Just before visiting Rila Monastery’s Museum, my guide recovered a key from the receptionist that opens one of the 300 monk cells which we will be able to visit. The life of a monk is simple, and so is the place where he lives. It is composed of two parts: a main room where the monk lives and prays, and a small room with a small kitchen near the entrance. This is the place where the monk apprentice lives and takes care of meals and housekeeping.

All right, let’s visit this museum now. It exhibits items providing information about the history of the monastery throughout the centuries and was established in Rila holy cloister at the end of the 19th century. The museum exhibition has valuable examples of Bulgarian and foreign art from the 14th to 19th centuries. The most valuable exhibit is the wooden cross decorated with exquisite miniature wood-carvings by Father Rafail. The master wood-carver used the finest chisels and tools and worked for many years until he eventually completed his masterpiece in 1802, when he lost his sight as a result of the hard toil. It depicts 36 biblical scenes, 18 on each side, and over 600 miniature figures. Entrance is not free of charge and it is not allowed to take pictures.

Rila holy cloister is a functioning monastery. There are car and coach parks outside the two monastery gates. Accommodation is available at the monastery. Icons, albums, cards, souvenirs, and traditional Bulgarian crafted items are sold at the monastery bookstore, the shop at Hrelyo tower and in the area around the monastery. I didn’t bought anything, except some postcards. After this, we return to Sofia in the late afternoon.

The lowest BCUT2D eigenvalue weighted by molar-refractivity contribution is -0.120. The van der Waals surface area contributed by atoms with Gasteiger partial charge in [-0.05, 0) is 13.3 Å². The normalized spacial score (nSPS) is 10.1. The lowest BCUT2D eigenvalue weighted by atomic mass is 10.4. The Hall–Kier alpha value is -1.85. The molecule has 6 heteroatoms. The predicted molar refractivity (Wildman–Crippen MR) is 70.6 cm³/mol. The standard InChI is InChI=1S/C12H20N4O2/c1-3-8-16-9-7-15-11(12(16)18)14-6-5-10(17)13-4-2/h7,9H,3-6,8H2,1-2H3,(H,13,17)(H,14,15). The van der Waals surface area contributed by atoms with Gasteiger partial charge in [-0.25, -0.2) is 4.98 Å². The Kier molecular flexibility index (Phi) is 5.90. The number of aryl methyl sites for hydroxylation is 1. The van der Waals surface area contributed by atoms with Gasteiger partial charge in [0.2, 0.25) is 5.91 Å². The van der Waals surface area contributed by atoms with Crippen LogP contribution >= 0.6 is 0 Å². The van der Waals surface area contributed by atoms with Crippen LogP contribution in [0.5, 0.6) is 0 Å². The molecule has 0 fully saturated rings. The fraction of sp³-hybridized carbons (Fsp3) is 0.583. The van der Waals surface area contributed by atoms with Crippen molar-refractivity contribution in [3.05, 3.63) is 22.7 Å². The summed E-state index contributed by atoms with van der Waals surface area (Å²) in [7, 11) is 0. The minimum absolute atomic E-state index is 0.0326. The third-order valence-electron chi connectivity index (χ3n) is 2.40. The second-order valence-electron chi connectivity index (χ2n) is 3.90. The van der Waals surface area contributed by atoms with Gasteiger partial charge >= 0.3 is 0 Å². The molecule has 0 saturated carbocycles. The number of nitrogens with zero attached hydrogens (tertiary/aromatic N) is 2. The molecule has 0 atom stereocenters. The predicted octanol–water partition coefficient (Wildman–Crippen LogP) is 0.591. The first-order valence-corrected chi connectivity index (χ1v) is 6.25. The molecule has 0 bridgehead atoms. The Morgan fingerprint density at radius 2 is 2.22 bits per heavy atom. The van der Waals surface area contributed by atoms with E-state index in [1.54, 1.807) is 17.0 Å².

A great architectural, spiritual, cultural, and natural visit. Rila Monastery is a must-see if you are visiting Bulgaria! I did this tour using the service of a travel agency, but you do not even have to refer to any tour operator. Indeed, buses do now the return trip from Sofia. If you plan to stay a few days in the area, do not hesitate in addition to the monastery to visit the town of Rila, the Seven lakes and the National Park which is also a World Heritage Site classified by UNESCO.